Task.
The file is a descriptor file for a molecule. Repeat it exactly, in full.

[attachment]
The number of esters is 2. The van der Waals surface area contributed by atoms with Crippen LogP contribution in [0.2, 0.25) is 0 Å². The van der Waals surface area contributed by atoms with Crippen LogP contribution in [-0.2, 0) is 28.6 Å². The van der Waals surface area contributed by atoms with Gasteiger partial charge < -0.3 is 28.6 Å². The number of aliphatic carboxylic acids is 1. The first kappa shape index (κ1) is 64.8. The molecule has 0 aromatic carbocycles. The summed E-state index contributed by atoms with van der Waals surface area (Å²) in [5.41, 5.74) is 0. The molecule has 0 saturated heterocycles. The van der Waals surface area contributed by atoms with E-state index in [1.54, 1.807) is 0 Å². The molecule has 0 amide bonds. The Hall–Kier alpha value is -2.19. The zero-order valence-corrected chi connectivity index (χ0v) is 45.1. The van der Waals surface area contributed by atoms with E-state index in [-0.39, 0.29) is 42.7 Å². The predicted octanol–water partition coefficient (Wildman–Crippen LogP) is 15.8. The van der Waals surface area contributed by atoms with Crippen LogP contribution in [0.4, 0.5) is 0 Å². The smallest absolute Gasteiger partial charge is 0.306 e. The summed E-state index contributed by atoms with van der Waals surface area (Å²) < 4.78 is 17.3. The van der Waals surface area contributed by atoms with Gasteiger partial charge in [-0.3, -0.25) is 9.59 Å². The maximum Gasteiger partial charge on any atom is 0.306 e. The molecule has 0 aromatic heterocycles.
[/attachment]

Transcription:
The number of esters is 2. The van der Waals surface area contributed by atoms with Crippen LogP contribution in [0.2, 0.25) is 0 Å². The van der Waals surface area contributed by atoms with Crippen LogP contribution in [-0.2, 0) is 28.6 Å². The van der Waals surface area contributed by atoms with Gasteiger partial charge < -0.3 is 28.6 Å². The number of aliphatic carboxylic acids is 1. The first kappa shape index (κ1) is 64.8. The molecule has 0 aromatic carbocycles. The summed E-state index contributed by atoms with van der Waals surface area (Å²) in [5.41, 5.74) is 0. The molecule has 0 saturated heterocycles. The van der Waals surface area contributed by atoms with E-state index in [1.54, 1.807) is 0 Å². The molecule has 0 amide bonds. The Hall–Kier alpha value is -2.19. The zero-order valence-corrected chi connectivity index (χ0v) is 45.1. The van der Waals surface area contributed by atoms with E-state index in [-0.39, 0.29) is 42.7 Å². The predicted octanol–water partition coefficient (Wildman–Crippen LogP) is 15.8. The van der Waals surface area contributed by atoms with Crippen LogP contribution in [0.4, 0.5) is 0 Å². The smallest absolute Gasteiger partial charge is 0.306 e. The summed E-state index contributed by atoms with van der Waals surface area (Å²) < 4.78 is 17.3. The van der Waals surface area contributed by atoms with Gasteiger partial charge in [-0.3, -0.25) is 9.59 Å². The maximum Gasteiger partial charge on any atom is 0.306 e. The molecule has 0 aromatic heterocycles.